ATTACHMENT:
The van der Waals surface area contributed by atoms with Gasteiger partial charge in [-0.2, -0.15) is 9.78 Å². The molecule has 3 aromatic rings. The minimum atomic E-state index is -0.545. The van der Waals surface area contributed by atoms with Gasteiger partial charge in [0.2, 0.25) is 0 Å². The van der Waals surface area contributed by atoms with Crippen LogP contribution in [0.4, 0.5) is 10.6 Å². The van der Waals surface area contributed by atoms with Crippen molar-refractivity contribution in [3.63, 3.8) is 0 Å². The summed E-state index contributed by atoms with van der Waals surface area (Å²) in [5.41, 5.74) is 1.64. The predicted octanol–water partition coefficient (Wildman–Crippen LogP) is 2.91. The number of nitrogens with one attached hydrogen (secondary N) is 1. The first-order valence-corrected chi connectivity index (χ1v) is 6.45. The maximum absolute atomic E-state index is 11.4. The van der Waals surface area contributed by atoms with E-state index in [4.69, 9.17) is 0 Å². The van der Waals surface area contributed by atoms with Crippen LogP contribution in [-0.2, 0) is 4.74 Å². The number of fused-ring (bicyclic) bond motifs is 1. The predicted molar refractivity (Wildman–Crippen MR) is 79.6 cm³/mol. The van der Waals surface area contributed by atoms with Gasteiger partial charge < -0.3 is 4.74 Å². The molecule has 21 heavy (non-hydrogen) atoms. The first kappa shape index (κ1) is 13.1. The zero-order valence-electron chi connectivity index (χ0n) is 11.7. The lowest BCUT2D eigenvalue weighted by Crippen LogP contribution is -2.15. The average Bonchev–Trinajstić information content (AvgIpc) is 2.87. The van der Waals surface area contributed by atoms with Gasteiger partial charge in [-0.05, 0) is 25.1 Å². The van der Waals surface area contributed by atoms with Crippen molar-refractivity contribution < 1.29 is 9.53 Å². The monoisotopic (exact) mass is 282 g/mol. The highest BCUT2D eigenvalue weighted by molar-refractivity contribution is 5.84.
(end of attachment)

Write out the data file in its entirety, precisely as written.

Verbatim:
The van der Waals surface area contributed by atoms with Gasteiger partial charge in [-0.2, -0.15) is 9.78 Å². The molecule has 3 aromatic rings. The minimum atomic E-state index is -0.545. The van der Waals surface area contributed by atoms with Gasteiger partial charge in [0.2, 0.25) is 0 Å². The van der Waals surface area contributed by atoms with Crippen LogP contribution in [0.4, 0.5) is 10.6 Å². The van der Waals surface area contributed by atoms with Crippen molar-refractivity contribution in [3.63, 3.8) is 0 Å². The summed E-state index contributed by atoms with van der Waals surface area (Å²) in [5.41, 5.74) is 1.64. The predicted octanol–water partition coefficient (Wildman–Crippen LogP) is 2.91. The number of nitrogens with one attached hydrogen (secondary N) is 1. The first-order valence-corrected chi connectivity index (χ1v) is 6.45. The maximum absolute atomic E-state index is 11.4. The van der Waals surface area contributed by atoms with E-state index in [4.69, 9.17) is 0 Å². The van der Waals surface area contributed by atoms with Crippen LogP contribution in [-0.2, 0) is 4.74 Å². The number of fused-ring (bicyclic) bond motifs is 1. The predicted molar refractivity (Wildman–Crippen MR) is 79.6 cm³/mol. The van der Waals surface area contributed by atoms with Gasteiger partial charge < -0.3 is 4.74 Å². The molecule has 21 heavy (non-hydrogen) atoms. The first kappa shape index (κ1) is 13.1. The zero-order valence-electron chi connectivity index (χ0n) is 11.7. The lowest BCUT2D eigenvalue weighted by Crippen LogP contribution is -2.15. The average Bonchev–Trinajstić information content (AvgIpc) is 2.87. The van der Waals surface area contributed by atoms with Gasteiger partial charge in [-0.05, 0) is 25.1 Å². The van der Waals surface area contributed by atoms with Crippen molar-refractivity contribution < 1.29 is 9.53 Å². The monoisotopic (exact) mass is 282 g/mol. The highest BCUT2D eigenvalue weighted by molar-refractivity contribution is 5.84.